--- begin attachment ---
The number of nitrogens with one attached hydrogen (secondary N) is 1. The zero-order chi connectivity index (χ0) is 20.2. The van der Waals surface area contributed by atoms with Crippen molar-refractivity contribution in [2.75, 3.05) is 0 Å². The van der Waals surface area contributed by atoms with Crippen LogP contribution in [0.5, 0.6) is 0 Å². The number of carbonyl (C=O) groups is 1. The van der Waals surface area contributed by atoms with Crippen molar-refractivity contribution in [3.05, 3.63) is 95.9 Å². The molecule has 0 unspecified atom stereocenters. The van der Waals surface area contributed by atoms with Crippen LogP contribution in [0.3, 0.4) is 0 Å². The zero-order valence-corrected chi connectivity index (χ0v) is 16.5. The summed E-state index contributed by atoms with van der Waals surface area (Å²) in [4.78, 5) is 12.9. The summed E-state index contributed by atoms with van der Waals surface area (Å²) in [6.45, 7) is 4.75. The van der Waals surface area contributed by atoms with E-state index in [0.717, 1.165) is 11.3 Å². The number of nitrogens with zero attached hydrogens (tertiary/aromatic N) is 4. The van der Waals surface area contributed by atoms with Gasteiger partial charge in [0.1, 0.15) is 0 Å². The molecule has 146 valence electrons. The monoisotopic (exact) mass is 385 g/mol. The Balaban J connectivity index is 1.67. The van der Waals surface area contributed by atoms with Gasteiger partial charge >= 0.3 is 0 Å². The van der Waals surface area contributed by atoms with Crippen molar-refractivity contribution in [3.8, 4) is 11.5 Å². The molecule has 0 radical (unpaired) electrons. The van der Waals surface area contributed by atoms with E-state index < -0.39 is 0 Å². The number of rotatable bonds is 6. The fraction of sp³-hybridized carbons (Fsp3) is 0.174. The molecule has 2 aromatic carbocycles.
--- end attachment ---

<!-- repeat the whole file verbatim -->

The number of nitrogens with one attached hydrogen (secondary N) is 1. The zero-order chi connectivity index (χ0) is 20.2. The van der Waals surface area contributed by atoms with Crippen molar-refractivity contribution in [2.75, 3.05) is 0 Å². The van der Waals surface area contributed by atoms with Crippen LogP contribution in [0.5, 0.6) is 0 Å². The number of carbonyl (C=O) groups is 1. The van der Waals surface area contributed by atoms with Crippen molar-refractivity contribution in [3.05, 3.63) is 95.9 Å². The molecule has 0 unspecified atom stereocenters. The van der Waals surface area contributed by atoms with Crippen LogP contribution in [0.3, 0.4) is 0 Å². The zero-order valence-corrected chi connectivity index (χ0v) is 16.5. The summed E-state index contributed by atoms with van der Waals surface area (Å²) in [4.78, 5) is 12.9. The summed E-state index contributed by atoms with van der Waals surface area (Å²) in [6.45, 7) is 4.75. The van der Waals surface area contributed by atoms with E-state index in [0.717, 1.165) is 11.3 Å². The number of nitrogens with zero attached hydrogens (tertiary/aromatic N) is 4. The van der Waals surface area contributed by atoms with Gasteiger partial charge in [0.1, 0.15) is 0 Å². The molecule has 146 valence electrons. The monoisotopic (exact) mass is 385 g/mol. The Balaban J connectivity index is 1.67. The van der Waals surface area contributed by atoms with Gasteiger partial charge >= 0.3 is 0 Å². The van der Waals surface area contributed by atoms with Crippen molar-refractivity contribution in [3.8, 4) is 11.5 Å². The molecule has 0 radical (unpaired) electrons. The van der Waals surface area contributed by atoms with E-state index < -0.39 is 0 Å². The number of rotatable bonds is 6. The fraction of sp³-hybridized carbons (Fsp3) is 0.174. The molecule has 2 aromatic carbocycles.